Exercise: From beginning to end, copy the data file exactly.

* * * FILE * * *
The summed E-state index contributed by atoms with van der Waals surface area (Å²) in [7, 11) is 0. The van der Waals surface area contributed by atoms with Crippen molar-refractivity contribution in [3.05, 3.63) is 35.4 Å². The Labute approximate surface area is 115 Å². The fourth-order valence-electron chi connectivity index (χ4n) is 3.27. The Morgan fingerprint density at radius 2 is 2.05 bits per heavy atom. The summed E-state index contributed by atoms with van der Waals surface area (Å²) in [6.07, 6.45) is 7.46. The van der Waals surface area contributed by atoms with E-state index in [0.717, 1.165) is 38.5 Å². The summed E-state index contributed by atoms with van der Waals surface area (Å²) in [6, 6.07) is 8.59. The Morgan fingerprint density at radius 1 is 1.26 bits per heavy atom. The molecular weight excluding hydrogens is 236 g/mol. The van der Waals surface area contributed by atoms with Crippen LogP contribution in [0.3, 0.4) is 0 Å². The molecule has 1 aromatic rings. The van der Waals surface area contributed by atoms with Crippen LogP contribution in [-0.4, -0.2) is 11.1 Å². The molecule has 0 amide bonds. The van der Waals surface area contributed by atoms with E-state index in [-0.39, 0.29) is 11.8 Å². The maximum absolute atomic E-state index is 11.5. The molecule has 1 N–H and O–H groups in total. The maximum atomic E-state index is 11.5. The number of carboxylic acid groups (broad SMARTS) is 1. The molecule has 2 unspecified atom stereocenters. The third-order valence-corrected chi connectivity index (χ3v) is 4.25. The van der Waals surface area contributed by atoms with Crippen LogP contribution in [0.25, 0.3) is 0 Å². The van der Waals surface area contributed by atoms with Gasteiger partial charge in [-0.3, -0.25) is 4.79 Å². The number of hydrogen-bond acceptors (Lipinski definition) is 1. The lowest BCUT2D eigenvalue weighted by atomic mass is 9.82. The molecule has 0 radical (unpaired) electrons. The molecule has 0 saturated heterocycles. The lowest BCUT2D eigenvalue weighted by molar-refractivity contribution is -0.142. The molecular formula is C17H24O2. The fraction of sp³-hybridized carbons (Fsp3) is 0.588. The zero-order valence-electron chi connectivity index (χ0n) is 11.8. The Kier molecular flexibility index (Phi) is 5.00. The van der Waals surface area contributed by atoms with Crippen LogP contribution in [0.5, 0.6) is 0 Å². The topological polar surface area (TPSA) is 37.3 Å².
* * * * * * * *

The summed E-state index contributed by atoms with van der Waals surface area (Å²) in [7, 11) is 0. The van der Waals surface area contributed by atoms with Crippen molar-refractivity contribution in [3.05, 3.63) is 35.4 Å². The Labute approximate surface area is 115 Å². The fourth-order valence-electron chi connectivity index (χ4n) is 3.27. The Morgan fingerprint density at radius 2 is 2.05 bits per heavy atom. The summed E-state index contributed by atoms with van der Waals surface area (Å²) in [6.07, 6.45) is 7.46. The van der Waals surface area contributed by atoms with E-state index in [0.717, 1.165) is 38.5 Å². The summed E-state index contributed by atoms with van der Waals surface area (Å²) in [6, 6.07) is 8.59. The Morgan fingerprint density at radius 1 is 1.26 bits per heavy atom. The molecular weight excluding hydrogens is 236 g/mol. The van der Waals surface area contributed by atoms with Crippen LogP contribution in [0.3, 0.4) is 0 Å². The molecule has 1 aromatic rings. The van der Waals surface area contributed by atoms with Crippen LogP contribution in [-0.4, -0.2) is 11.1 Å². The molecule has 0 amide bonds. The van der Waals surface area contributed by atoms with E-state index in [-0.39, 0.29) is 11.8 Å². The maximum absolute atomic E-state index is 11.5. The molecule has 1 N–H and O–H groups in total. The maximum atomic E-state index is 11.5. The number of carboxylic acid groups (broad SMARTS) is 1. The molecule has 2 unspecified atom stereocenters. The third-order valence-corrected chi connectivity index (χ3v) is 4.25. The van der Waals surface area contributed by atoms with Crippen LogP contribution in [0.25, 0.3) is 0 Å². The van der Waals surface area contributed by atoms with Gasteiger partial charge in [-0.3, -0.25) is 4.79 Å². The number of hydrogen-bond acceptors (Lipinski definition) is 1. The lowest BCUT2D eigenvalue weighted by atomic mass is 9.82. The molecule has 0 radical (unpaired) electrons. The molecule has 0 saturated heterocycles. The lowest BCUT2D eigenvalue weighted by molar-refractivity contribution is -0.142. The molecular formula is C17H24O2. The fraction of sp³-hybridized carbons (Fsp3) is 0.588. The zero-order valence-electron chi connectivity index (χ0n) is 11.8. The Kier molecular flexibility index (Phi) is 5.00. The van der Waals surface area contributed by atoms with Crippen LogP contribution in [0.5, 0.6) is 0 Å². The topological polar surface area (TPSA) is 37.3 Å².